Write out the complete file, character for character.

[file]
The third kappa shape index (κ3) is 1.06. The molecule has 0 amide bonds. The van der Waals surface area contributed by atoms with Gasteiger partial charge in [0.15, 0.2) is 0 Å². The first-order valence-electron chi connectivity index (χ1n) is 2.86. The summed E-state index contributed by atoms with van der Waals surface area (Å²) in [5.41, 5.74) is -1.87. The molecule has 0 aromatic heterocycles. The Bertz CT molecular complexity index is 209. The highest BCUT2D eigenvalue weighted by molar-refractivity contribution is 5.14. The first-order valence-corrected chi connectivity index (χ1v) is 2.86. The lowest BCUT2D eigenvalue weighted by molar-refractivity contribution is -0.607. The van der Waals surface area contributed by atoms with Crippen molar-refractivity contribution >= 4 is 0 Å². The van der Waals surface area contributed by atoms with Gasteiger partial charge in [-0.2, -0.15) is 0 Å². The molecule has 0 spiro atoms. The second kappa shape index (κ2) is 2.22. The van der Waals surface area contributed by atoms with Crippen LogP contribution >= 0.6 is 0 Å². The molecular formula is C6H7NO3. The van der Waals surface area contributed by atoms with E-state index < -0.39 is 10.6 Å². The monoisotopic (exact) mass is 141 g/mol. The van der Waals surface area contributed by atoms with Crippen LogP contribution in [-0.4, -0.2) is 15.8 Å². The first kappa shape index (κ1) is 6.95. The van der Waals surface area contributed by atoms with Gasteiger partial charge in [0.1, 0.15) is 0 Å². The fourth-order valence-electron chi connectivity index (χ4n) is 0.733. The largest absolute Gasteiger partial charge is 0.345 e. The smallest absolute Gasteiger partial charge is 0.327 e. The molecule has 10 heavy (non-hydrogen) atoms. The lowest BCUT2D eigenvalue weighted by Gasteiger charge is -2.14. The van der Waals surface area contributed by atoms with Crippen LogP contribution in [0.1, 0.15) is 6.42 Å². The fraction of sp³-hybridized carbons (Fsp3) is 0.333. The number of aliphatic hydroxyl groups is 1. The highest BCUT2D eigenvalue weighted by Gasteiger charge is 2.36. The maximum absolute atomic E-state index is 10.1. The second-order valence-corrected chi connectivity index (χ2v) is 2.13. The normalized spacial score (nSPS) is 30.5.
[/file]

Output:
The third kappa shape index (κ3) is 1.06. The molecule has 0 amide bonds. The van der Waals surface area contributed by atoms with Gasteiger partial charge in [0.15, 0.2) is 0 Å². The first-order valence-electron chi connectivity index (χ1n) is 2.86. The summed E-state index contributed by atoms with van der Waals surface area (Å²) in [5.41, 5.74) is -1.87. The molecule has 0 aromatic heterocycles. The Bertz CT molecular complexity index is 209. The highest BCUT2D eigenvalue weighted by molar-refractivity contribution is 5.14. The first-order valence-corrected chi connectivity index (χ1v) is 2.86. The lowest BCUT2D eigenvalue weighted by molar-refractivity contribution is -0.607. The van der Waals surface area contributed by atoms with Crippen molar-refractivity contribution >= 4 is 0 Å². The van der Waals surface area contributed by atoms with Gasteiger partial charge in [-0.2, -0.15) is 0 Å². The molecule has 0 spiro atoms. The second kappa shape index (κ2) is 2.22. The van der Waals surface area contributed by atoms with Crippen LogP contribution >= 0.6 is 0 Å². The molecular formula is C6H7NO3. The van der Waals surface area contributed by atoms with E-state index < -0.39 is 10.6 Å². The monoisotopic (exact) mass is 141 g/mol. The van der Waals surface area contributed by atoms with Crippen LogP contribution in [-0.4, -0.2) is 15.8 Å². The first kappa shape index (κ1) is 6.95. The van der Waals surface area contributed by atoms with Gasteiger partial charge in [0.1, 0.15) is 0 Å². The fourth-order valence-electron chi connectivity index (χ4n) is 0.733. The largest absolute Gasteiger partial charge is 0.345 e. The smallest absolute Gasteiger partial charge is 0.327 e. The molecule has 10 heavy (non-hydrogen) atoms. The lowest BCUT2D eigenvalue weighted by Gasteiger charge is -2.14. The van der Waals surface area contributed by atoms with Crippen LogP contribution in [0.1, 0.15) is 6.42 Å². The fraction of sp³-hybridized carbons (Fsp3) is 0.333. The number of aliphatic hydroxyl groups is 1. The highest BCUT2D eigenvalue weighted by Gasteiger charge is 2.36. The maximum absolute atomic E-state index is 10.1. The second-order valence-corrected chi connectivity index (χ2v) is 2.13. The normalized spacial score (nSPS) is 30.5.